Hydraulics Jargon Buster: L
LAG: The preferred engineering term for delay in response (usually in degrees).
LAMINAR FLOW: Slow movement of fluid in a passage in a relatively straight path along the centre line of the passage.
LEVEL SWITCH: An electro-mechanical device which senses the level of fluid in a chamber and opens or closes a digital switch to indicate a change of state. See LEVEL TRANSMITTER.
LEVEL TRANSMITTER: An electro-mechanical device which senses the level of fluid in a chamber and produces an analogue signal that corresponds with the change of state in the chamber. See LEVEL SWITCH.
LEVERAGE: A gain in output force over input force by sacrificing the distance moved. Mechanical advantage or force multiplication.
LIFT: The extent of the capability of a pump to raise fluid from a lower to higher level at its inlet port without damage to the pump. Normally expressed in feet of water.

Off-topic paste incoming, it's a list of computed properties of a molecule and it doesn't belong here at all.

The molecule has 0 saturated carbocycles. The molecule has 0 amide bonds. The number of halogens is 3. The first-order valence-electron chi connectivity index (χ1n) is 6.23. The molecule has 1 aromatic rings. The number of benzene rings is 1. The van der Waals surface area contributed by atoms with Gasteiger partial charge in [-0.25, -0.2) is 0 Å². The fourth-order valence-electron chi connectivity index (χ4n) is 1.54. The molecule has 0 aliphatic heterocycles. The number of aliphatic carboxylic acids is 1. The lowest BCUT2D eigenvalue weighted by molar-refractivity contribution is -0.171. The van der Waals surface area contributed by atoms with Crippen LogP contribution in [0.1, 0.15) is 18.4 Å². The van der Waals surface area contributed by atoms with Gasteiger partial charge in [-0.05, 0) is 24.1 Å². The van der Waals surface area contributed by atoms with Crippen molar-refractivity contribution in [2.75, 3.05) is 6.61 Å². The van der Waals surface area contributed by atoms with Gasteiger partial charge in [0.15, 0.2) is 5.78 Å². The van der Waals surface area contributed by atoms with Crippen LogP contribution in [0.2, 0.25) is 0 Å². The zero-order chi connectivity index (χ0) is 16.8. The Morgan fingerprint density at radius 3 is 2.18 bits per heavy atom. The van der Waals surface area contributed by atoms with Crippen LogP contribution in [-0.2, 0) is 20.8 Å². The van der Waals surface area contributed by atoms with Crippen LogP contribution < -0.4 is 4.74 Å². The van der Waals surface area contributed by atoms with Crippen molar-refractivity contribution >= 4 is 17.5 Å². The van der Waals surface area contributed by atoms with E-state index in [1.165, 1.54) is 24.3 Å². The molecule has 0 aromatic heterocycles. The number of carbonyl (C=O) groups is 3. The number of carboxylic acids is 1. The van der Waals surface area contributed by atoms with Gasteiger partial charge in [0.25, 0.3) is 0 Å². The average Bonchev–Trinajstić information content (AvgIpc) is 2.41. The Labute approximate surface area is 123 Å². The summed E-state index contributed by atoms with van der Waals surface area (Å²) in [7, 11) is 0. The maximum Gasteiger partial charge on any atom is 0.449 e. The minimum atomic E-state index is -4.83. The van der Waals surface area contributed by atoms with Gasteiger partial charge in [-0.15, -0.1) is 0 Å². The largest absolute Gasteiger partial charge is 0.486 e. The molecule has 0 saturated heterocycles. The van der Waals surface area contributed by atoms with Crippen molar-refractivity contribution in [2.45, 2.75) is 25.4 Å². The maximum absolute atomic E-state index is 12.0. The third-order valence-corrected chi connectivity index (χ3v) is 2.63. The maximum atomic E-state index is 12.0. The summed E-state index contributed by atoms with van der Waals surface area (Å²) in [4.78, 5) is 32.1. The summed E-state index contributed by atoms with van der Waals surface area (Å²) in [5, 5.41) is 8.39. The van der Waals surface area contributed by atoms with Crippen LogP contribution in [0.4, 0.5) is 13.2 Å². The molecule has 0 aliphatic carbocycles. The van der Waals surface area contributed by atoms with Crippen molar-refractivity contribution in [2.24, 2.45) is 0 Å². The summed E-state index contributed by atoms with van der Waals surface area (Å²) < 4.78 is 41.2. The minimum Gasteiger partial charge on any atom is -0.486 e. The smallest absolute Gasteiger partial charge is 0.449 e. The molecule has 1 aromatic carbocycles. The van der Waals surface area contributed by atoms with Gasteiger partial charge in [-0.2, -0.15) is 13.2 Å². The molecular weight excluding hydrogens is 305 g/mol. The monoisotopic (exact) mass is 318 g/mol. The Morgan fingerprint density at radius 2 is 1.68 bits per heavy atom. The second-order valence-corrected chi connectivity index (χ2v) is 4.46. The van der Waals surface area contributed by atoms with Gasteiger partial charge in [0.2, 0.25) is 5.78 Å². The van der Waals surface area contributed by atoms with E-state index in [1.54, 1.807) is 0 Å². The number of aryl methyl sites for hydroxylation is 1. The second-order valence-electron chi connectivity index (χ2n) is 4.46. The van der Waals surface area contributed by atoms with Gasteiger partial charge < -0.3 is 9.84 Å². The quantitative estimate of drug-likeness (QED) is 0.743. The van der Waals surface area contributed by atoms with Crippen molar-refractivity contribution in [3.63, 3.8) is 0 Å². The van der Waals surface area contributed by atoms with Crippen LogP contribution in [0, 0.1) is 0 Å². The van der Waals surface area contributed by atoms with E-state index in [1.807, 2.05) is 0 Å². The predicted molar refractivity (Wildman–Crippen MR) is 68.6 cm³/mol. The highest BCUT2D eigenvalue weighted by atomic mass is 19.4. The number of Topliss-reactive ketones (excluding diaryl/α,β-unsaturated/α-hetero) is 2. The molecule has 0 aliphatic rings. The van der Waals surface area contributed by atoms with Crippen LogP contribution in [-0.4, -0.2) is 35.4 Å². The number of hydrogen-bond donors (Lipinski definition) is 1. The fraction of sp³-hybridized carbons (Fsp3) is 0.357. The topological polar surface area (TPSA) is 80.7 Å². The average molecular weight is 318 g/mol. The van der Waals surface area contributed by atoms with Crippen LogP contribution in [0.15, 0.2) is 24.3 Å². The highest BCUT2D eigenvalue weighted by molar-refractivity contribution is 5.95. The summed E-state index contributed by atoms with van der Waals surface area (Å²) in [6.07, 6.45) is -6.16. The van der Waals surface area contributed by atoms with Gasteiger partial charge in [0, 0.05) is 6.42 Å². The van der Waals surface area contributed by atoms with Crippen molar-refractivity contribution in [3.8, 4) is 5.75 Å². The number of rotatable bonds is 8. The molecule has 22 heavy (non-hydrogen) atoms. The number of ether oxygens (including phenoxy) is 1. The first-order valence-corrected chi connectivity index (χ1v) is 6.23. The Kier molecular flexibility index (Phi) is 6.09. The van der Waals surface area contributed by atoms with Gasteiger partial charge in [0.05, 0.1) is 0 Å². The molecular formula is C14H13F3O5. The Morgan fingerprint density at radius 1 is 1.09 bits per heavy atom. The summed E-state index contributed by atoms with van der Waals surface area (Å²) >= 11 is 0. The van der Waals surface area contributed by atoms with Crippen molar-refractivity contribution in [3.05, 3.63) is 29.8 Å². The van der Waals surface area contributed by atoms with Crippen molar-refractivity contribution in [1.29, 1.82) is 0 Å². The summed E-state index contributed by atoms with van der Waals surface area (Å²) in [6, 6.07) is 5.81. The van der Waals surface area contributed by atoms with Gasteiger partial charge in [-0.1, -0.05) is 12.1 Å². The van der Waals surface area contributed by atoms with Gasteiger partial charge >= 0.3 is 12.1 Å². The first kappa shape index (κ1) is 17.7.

LINE: A connection (pipe, tube or hose) between components; a passage for fluid or gas transfer.
LINEAR ACTUATOR: A device for converting hydraulic energy into linear motion; an actuator that directs force in a straight line. A hydraulic cylinder is a linear actuator.
LIQUID LEVEL GAUGE: A gauge used to visually indicate the fluid level in a reservoir or tank.
LOAD: The amount of force or pressure placed on a hydraulic system.
LOCKING BALLS: Other nomenclature “detent balls”. Normally found in the female half of the quick-action coupling, they align with the shoulder groove on the mating male half providing a durable locking mechanism while allowing both coupling halves to swivel and align easily.
LOOP INSTALLATION: The assembly is installed in a loop or “U” shape and is most often used when frequent and/or large amounts of motion are involved.
LUBRICATOR: A device that adds controlled or entered amounts of lubricant into an air system.
LUBRICITY: Ability of an oil or grease to lubricate. The property that diminishes friction and increases smoothness and slipperiness.